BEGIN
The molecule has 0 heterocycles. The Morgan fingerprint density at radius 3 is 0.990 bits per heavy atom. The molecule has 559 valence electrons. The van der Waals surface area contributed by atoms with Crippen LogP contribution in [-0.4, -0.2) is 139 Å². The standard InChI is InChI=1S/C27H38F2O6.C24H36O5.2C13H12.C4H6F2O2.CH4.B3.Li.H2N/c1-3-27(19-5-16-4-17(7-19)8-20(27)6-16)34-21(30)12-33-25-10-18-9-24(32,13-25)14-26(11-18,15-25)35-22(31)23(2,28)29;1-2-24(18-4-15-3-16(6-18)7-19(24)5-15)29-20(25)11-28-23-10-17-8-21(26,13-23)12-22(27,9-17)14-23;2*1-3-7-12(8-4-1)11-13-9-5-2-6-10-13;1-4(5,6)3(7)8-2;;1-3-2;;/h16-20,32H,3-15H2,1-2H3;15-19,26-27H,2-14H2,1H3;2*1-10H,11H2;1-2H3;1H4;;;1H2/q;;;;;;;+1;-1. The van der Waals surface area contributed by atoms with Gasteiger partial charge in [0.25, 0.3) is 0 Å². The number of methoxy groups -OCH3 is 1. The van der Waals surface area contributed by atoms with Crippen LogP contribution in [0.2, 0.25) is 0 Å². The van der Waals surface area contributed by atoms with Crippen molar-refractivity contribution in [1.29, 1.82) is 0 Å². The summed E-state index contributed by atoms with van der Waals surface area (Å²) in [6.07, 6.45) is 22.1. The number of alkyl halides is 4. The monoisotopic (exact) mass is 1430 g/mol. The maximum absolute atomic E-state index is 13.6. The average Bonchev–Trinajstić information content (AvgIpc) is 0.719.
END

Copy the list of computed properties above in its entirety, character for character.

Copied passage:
The molecule has 0 heterocycles. The Morgan fingerprint density at radius 3 is 0.990 bits per heavy atom. The molecule has 559 valence electrons. The van der Waals surface area contributed by atoms with Crippen LogP contribution in [-0.4, -0.2) is 139 Å². The standard InChI is InChI=1S/C27H38F2O6.C24H36O5.2C13H12.C4H6F2O2.CH4.B3.Li.H2N/c1-3-27(19-5-16-4-17(7-19)8-20(27)6-16)34-21(30)12-33-25-10-18-9-24(32,13-25)14-26(11-18,15-25)35-22(31)23(2,28)29;1-2-24(18-4-15-3-16(6-18)7-19(24)5-15)29-20(25)11-28-23-10-17-8-21(26,13-23)12-22(27,9-17)14-23;2*1-3-7-12(8-4-1)11-13-9-5-2-6-10-13;1-4(5,6)3(7)8-2;;1-3-2;;/h16-20,32H,3-15H2,1-2H3;15-19,26-27H,2-14H2,1H3;2*1-10H,11H2;1-2H3;1H4;;;1H2/q;;;;;;;+1;-1. The van der Waals surface area contributed by atoms with Gasteiger partial charge in [0.25, 0.3) is 0 Å². The number of methoxy groups -OCH3 is 1. The van der Waals surface area contributed by atoms with Crippen LogP contribution in [0.2, 0.25) is 0 Å². The van der Waals surface area contributed by atoms with Crippen molar-refractivity contribution in [1.29, 1.82) is 0 Å². The summed E-state index contributed by atoms with van der Waals surface area (Å²) in [6.07, 6.45) is 22.1. The number of alkyl halides is 4. The monoisotopic (exact) mass is 1430 g/mol. The maximum absolute atomic E-state index is 13.6. The average Bonchev–Trinajstić information content (AvgIpc) is 0.719.